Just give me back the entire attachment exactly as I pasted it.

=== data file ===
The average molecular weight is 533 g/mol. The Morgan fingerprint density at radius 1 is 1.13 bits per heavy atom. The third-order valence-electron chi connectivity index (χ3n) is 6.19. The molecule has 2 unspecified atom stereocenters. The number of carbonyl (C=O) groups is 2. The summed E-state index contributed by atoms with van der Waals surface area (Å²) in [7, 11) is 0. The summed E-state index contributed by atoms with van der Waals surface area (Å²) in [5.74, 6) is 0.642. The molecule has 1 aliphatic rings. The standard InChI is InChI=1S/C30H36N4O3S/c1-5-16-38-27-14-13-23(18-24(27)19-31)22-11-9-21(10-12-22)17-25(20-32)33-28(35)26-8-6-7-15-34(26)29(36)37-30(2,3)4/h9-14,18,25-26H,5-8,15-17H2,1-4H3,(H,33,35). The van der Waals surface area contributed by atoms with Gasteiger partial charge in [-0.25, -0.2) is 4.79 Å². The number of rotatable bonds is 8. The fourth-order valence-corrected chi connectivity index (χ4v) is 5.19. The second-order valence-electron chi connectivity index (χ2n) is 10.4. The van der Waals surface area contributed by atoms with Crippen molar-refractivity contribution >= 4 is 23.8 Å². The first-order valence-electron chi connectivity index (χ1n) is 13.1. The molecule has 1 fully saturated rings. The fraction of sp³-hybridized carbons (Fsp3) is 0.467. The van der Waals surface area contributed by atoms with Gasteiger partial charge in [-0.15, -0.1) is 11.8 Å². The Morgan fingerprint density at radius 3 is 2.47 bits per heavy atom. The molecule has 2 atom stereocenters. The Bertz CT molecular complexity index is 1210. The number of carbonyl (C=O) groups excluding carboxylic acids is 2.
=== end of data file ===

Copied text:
The average molecular weight is 533 g/mol. The Morgan fingerprint density at radius 1 is 1.13 bits per heavy atom. The third-order valence-electron chi connectivity index (χ3n) is 6.19. The molecule has 2 unspecified atom stereocenters. The number of carbonyl (C=O) groups is 2. The summed E-state index contributed by atoms with van der Waals surface area (Å²) in [7, 11) is 0. The summed E-state index contributed by atoms with van der Waals surface area (Å²) in [5.74, 6) is 0.642. The molecule has 1 aliphatic rings. The standard InChI is InChI=1S/C30H36N4O3S/c1-5-16-38-27-14-13-23(18-24(27)19-31)22-11-9-21(10-12-22)17-25(20-32)33-28(35)26-8-6-7-15-34(26)29(36)37-30(2,3)4/h9-14,18,25-26H,5-8,15-17H2,1-4H3,(H,33,35). The van der Waals surface area contributed by atoms with Gasteiger partial charge in [-0.25, -0.2) is 4.79 Å². The number of rotatable bonds is 8. The fourth-order valence-corrected chi connectivity index (χ4v) is 5.19. The second-order valence-electron chi connectivity index (χ2n) is 10.4. The van der Waals surface area contributed by atoms with Crippen molar-refractivity contribution >= 4 is 23.8 Å². The first-order valence-electron chi connectivity index (χ1n) is 13.1. The molecule has 1 fully saturated rings. The fraction of sp³-hybridized carbons (Fsp3) is 0.467. The van der Waals surface area contributed by atoms with Gasteiger partial charge in [-0.15, -0.1) is 11.8 Å². The Morgan fingerprint density at radius 3 is 2.47 bits per heavy atom. The molecule has 2 atom stereocenters. The Bertz CT molecular complexity index is 1210. The number of carbonyl (C=O) groups excluding carboxylic acids is 2.